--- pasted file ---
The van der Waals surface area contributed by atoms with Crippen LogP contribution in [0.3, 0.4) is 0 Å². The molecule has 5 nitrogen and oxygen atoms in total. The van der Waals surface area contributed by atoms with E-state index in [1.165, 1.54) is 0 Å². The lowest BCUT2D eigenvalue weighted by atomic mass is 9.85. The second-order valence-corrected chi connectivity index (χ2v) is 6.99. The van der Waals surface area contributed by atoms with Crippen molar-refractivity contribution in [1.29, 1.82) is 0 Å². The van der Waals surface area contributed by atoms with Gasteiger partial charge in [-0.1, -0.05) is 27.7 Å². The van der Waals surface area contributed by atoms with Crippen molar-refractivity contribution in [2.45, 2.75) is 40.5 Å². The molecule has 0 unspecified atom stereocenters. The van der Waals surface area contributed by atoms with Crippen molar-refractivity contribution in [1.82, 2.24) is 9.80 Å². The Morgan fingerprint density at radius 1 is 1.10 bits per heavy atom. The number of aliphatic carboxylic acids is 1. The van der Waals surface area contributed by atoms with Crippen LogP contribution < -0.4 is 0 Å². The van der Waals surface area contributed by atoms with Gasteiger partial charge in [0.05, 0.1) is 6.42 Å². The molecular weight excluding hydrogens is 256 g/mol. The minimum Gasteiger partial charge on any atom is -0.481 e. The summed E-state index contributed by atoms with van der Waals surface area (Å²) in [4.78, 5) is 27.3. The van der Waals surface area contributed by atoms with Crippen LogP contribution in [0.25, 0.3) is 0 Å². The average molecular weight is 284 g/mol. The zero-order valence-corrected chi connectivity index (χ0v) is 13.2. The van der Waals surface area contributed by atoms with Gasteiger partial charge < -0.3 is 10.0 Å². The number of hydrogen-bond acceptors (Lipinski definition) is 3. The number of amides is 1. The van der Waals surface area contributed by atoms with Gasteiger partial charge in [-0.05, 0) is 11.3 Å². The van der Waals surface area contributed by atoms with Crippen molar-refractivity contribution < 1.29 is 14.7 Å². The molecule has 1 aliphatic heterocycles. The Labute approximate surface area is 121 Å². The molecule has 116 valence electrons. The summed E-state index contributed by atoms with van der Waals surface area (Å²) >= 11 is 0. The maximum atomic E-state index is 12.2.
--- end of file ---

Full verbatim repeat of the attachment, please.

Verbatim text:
The van der Waals surface area contributed by atoms with Crippen LogP contribution in [0.3, 0.4) is 0 Å². The molecule has 5 nitrogen and oxygen atoms in total. The van der Waals surface area contributed by atoms with E-state index in [1.165, 1.54) is 0 Å². The lowest BCUT2D eigenvalue weighted by atomic mass is 9.85. The second-order valence-corrected chi connectivity index (χ2v) is 6.99. The van der Waals surface area contributed by atoms with Crippen molar-refractivity contribution in [1.29, 1.82) is 0 Å². The van der Waals surface area contributed by atoms with Gasteiger partial charge in [-0.1, -0.05) is 27.7 Å². The van der Waals surface area contributed by atoms with Crippen molar-refractivity contribution in [2.45, 2.75) is 40.5 Å². The molecule has 0 unspecified atom stereocenters. The van der Waals surface area contributed by atoms with Crippen molar-refractivity contribution in [1.82, 2.24) is 9.80 Å². The Morgan fingerprint density at radius 1 is 1.10 bits per heavy atom. The number of aliphatic carboxylic acids is 1. The van der Waals surface area contributed by atoms with Crippen LogP contribution < -0.4 is 0 Å². The van der Waals surface area contributed by atoms with Gasteiger partial charge in [0.05, 0.1) is 6.42 Å². The molecular weight excluding hydrogens is 256 g/mol. The minimum Gasteiger partial charge on any atom is -0.481 e. The summed E-state index contributed by atoms with van der Waals surface area (Å²) in [4.78, 5) is 27.3. The van der Waals surface area contributed by atoms with Crippen LogP contribution in [0.25, 0.3) is 0 Å². The average molecular weight is 284 g/mol. The zero-order valence-corrected chi connectivity index (χ0v) is 13.2. The van der Waals surface area contributed by atoms with Gasteiger partial charge < -0.3 is 10.0 Å². The number of hydrogen-bond acceptors (Lipinski definition) is 3. The number of amides is 1. The van der Waals surface area contributed by atoms with Gasteiger partial charge in [-0.05, 0) is 11.3 Å². The van der Waals surface area contributed by atoms with Crippen molar-refractivity contribution < 1.29 is 14.7 Å². The molecule has 1 aliphatic heterocycles. The Labute approximate surface area is 121 Å². The molecule has 116 valence electrons. The summed E-state index contributed by atoms with van der Waals surface area (Å²) >= 11 is 0. The maximum atomic E-state index is 12.2.